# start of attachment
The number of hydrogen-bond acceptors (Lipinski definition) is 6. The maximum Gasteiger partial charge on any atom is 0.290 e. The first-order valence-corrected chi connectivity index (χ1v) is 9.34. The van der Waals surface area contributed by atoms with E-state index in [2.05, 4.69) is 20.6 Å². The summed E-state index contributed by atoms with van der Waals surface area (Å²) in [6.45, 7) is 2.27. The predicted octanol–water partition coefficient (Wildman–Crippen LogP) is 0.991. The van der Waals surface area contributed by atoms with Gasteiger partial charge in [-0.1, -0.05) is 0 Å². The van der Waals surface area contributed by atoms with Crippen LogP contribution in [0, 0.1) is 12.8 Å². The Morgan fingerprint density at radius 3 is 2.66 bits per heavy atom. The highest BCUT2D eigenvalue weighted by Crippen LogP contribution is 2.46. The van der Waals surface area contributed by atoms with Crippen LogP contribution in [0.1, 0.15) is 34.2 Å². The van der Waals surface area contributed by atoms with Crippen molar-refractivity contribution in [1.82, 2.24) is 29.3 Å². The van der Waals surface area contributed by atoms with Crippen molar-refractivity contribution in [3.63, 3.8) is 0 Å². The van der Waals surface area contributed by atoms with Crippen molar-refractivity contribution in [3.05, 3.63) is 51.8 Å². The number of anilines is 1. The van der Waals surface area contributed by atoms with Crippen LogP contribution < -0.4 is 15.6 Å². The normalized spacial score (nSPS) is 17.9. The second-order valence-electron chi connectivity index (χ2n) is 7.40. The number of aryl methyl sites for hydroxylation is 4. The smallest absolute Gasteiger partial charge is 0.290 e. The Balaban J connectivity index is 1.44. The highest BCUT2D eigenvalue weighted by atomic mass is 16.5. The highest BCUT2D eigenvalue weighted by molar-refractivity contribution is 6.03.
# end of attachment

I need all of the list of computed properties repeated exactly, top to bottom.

The number of hydrogen-bond acceptors (Lipinski definition) is 6. The maximum Gasteiger partial charge on any atom is 0.290 e. The first-order valence-corrected chi connectivity index (χ1v) is 9.34. The van der Waals surface area contributed by atoms with E-state index in [2.05, 4.69) is 20.6 Å². The summed E-state index contributed by atoms with van der Waals surface area (Å²) in [6.45, 7) is 2.27. The predicted octanol–water partition coefficient (Wildman–Crippen LogP) is 0.991. The van der Waals surface area contributed by atoms with Gasteiger partial charge in [-0.1, -0.05) is 0 Å². The van der Waals surface area contributed by atoms with Crippen LogP contribution in [0, 0.1) is 12.8 Å². The Morgan fingerprint density at radius 3 is 2.66 bits per heavy atom. The highest BCUT2D eigenvalue weighted by Crippen LogP contribution is 2.46. The van der Waals surface area contributed by atoms with Crippen LogP contribution in [0.1, 0.15) is 34.2 Å². The van der Waals surface area contributed by atoms with Crippen molar-refractivity contribution in [1.82, 2.24) is 29.3 Å². The van der Waals surface area contributed by atoms with Crippen molar-refractivity contribution in [3.63, 3.8) is 0 Å². The van der Waals surface area contributed by atoms with Crippen molar-refractivity contribution in [3.05, 3.63) is 51.8 Å². The number of anilines is 1. The van der Waals surface area contributed by atoms with Crippen LogP contribution < -0.4 is 15.6 Å². The normalized spacial score (nSPS) is 17.9. The second-order valence-electron chi connectivity index (χ2n) is 7.40. The number of aryl methyl sites for hydroxylation is 4. The smallest absolute Gasteiger partial charge is 0.290 e. The Balaban J connectivity index is 1.44. The highest BCUT2D eigenvalue weighted by atomic mass is 16.5. The highest BCUT2D eigenvalue weighted by molar-refractivity contribution is 6.03.